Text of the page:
3 Great Ways to Maximize Your Credit Card Rewards Points

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credit card rewards pointsI have spoken before about how I love credit cards. Yes, they’re inanimate objects so you really can’t “love” them, but what I do love is credit card rewards points. We love to travel in my family and that can take a lot of money. That is money we could use on something else more important like investing for retirement. What credit card rewards allow us to do is still satisfy our travel itch while also not costing us much in the process. That means we can do more with our money.

In my time of churning credit cards I’ve learned some simple tricks that can help you maximize your return. Essentially, these tips allow you to earn more rewards for relatively little extra work. We all like to earn more by doing less work and the same applies with rewards points.

Credit Card Rewards Points are Free Money

I won’t beat a dead horse as I’ve covered this in other posts, but credit card rewards are essentially free money. That is assuming, of course, that you manage your finances wisely. If you pay off your credit card bill in full each month then it pays to take advantage of some of the more hefty sign up bonuses many credit cards offer.

Simply put, if I know that I’m going to spend $1,000 or more over the next few months and a bank will give me at least several hundred dollars to do so then it only makes sense to earn those rewards points.

Get Two Cards

What many people don’t realize is that there are some credit cards out there that offer the same card in both a personal and business version. Take the Hawaiian Airlines credit card for example. They offer both a personal and business version of the card. Each version of the card offers 35,000 bonus miles when you spend at least $1,000 in the first 90 days. By signing up for both, assuming you can hit the spend, you instantly double the amount of points you can earn.

I know what you must be thinking…I don’t have a business. Don’t sell yourself short. Do you have a blog that is bringing in income? Do you have a side hustle you earn money through? Then you can apply, generally speaking, for a business credit card. The great thing is that you can often combine the points so you don’t have to worry about that. One tip though, your business needs to be a legitimate one. If you’re not generating anything outside your day job then you likely shouldn’t be applying for a business card.

New Cards

Banks that issue credit cards will do just about anything to market to us. Credit card bonuses are the obvious answer, but they also do other things to get more card signups. That usually comes in the form of issuing new cards. This can happen in one of two ways. The first is issuing the same card under a new name. Often times, this doesn’t really change the name but they’ll add “Platinum” or “Gold” to the card name, thereby qualifying it as a new credit card. You are generally able to sign up for that new card.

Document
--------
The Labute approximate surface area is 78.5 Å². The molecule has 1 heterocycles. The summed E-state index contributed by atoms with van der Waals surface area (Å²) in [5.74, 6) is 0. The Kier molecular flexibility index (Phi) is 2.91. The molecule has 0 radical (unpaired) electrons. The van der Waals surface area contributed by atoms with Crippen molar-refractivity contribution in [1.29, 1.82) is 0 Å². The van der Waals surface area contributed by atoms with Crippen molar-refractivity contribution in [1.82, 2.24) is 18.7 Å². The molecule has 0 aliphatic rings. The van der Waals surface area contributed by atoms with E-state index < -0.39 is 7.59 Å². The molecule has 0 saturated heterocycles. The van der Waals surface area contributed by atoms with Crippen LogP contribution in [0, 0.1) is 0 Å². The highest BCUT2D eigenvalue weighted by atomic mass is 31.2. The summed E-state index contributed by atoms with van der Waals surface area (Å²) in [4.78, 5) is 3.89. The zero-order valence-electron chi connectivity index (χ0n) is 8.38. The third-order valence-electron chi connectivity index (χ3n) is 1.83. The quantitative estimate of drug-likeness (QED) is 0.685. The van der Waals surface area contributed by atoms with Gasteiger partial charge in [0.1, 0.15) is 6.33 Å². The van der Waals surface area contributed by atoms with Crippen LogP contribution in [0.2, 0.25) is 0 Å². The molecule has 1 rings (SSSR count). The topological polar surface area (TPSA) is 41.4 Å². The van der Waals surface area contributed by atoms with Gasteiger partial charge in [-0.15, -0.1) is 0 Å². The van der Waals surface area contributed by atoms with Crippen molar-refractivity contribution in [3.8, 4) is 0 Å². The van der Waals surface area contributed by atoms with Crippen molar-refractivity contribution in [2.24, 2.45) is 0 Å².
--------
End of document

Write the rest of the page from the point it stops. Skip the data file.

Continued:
The second is when the card changes hands. For example, if a card had been issued by Visa but changed to MasterCard that is now a new card you can sign up for. Since these are technically different cards, you can sign up and earn the rewards points by following the terms and conditions.

Apply with Your Spouse or Partner

One of the best ways to take advantage of credit card bonuses is by applying at the same time as your spouse or partner. This can be a great way to instantly double the rewards you’re able to earn, assuming you can comfortably meet the minimum spending requirements. My wife and I have done this numerous times, starting with the US Air credit card and going from there.

A common question I hear is whether or not these points can be combined. In many cases, like with Chase Ultimate Rewards, you CAN combine those points. That means you can really make some headway in your credit card churning so you can earn free trips or cash back. This also may be a challenge if one of you isn’t in to travel hacking, but there is an easy fix. In our family, surprise, surprise, I’m the fan of churning cards, which means that I’m the one who manages the cards and what we apply for, and my wife just spends the money on the card we’re currently working on.

Credit card rewards can provide a great way to do some things that otherwise would cost you money. That said, you should only sign up for cards that you can comfortably meet the minimum spending requirement on. If you’re seeing that you’re having to overspend to earn bonuses then it’s not worth it…plain and simple. That does mean you do have to let some offers slide by, but that’s ok. Your financial well-being is much more important.


How do you earn more credit card rewards points? Does your spouse like/not like churning credit cards? How much have you earned over the past year in bonus points?



Photo courtesy of: Kristopha Hohn




*This post was featured on Broke Girl Rich and Penny Thots

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  1. We’ve used all those techniques. Jim always rolls his eyes, but likes the places we get to go and stay, so he can’t say too much. It does make expenses sting a little less when you know you’ll get rewards back. Paying $14K for a new furnace and heating/cooling system for our office building still sucked, but it let me hit the bonus spend on a new Chase Ink card.
    Kim recently posted…How Many Years Of Retirement Will That Cost?My Profile


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